A big definition of who you are as a designer is the way you look at the world. And I guess one of the curses of what you do, is you are constantly looking at something and thinking, ‘Why? Why is it like that? Why is it like that and not like this?’
Former Chief Design Officer of Apple, currently serving as a Chancellor of the Royal College of Art.
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Certainly, a disconnect occurs when the marketing lives apart from the reality of the product experience.
Internationally recognized authority and pioneer in online marketing.
Everyone looks at things but very few people see effectively. Designers must be able to see. Seeing means a trained super-awarness of visual codes like shape, colour, texture, pattern and contrast. These codes make a language of vision, much as words are building blocks for verbal language.
A professor at California State University and a practising design consultant and author of several articles and books on design theory and tips on visual communication.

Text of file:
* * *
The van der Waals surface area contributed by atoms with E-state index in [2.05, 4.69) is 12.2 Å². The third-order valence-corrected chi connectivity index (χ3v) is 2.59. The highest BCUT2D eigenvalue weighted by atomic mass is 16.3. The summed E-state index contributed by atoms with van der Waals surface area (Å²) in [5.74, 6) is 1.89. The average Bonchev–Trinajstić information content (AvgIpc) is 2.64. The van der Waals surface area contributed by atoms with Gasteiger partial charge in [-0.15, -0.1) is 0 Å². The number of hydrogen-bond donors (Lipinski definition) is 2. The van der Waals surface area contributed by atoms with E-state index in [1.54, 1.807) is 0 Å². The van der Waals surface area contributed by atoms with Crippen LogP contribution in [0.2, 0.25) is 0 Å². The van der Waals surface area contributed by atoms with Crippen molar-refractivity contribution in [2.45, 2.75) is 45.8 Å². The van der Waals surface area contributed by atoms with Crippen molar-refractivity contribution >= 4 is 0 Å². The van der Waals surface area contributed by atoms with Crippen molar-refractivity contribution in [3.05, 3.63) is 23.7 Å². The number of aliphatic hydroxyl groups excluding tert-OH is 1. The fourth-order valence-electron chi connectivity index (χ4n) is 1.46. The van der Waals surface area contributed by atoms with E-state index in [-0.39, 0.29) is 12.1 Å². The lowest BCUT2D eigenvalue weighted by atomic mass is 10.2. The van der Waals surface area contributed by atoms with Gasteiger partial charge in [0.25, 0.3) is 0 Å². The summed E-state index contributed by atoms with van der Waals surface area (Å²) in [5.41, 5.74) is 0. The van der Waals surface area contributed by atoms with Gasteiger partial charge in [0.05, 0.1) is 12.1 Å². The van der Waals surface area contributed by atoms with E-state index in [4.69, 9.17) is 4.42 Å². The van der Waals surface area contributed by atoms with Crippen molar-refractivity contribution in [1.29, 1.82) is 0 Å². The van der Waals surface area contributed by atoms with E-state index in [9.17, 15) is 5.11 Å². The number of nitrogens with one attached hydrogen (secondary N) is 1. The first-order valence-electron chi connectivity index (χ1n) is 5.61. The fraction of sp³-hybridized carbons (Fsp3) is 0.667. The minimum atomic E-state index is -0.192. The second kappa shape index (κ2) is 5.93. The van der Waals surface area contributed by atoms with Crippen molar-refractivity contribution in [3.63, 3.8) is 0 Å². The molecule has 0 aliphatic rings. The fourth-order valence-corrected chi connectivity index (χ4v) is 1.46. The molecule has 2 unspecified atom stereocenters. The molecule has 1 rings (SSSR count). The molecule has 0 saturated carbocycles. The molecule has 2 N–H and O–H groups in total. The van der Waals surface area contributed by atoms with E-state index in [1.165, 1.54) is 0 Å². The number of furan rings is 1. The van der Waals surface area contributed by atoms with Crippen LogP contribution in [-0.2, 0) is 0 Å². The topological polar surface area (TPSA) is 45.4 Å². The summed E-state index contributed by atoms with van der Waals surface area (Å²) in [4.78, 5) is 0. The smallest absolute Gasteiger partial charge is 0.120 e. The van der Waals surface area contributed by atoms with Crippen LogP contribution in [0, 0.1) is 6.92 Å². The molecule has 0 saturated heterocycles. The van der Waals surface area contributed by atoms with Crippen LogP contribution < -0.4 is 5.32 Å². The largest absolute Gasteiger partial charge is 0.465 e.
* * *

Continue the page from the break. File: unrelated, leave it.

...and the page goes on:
Products that require a high degree of behavioural change are doomed to fail even if the benefits of using the new product are clear and substantial.
Author of books on technology, psychology and business whose writings appear in the Harvard Business Review, The Atlantic, TechCrunch, and Psychology Today.
Innovation & Adaptation
When people tire of an item, they will buy a new one. Indeed, the essence of fashion is to make the current trends obsolete and boring, turning them into yesterday’s favorites.
Donald A. Norman
An American researcher, professor, and author (The Design of Everyday Things). As Apple’s User Experience Architect (90's), he became the first person to have UX in his job title.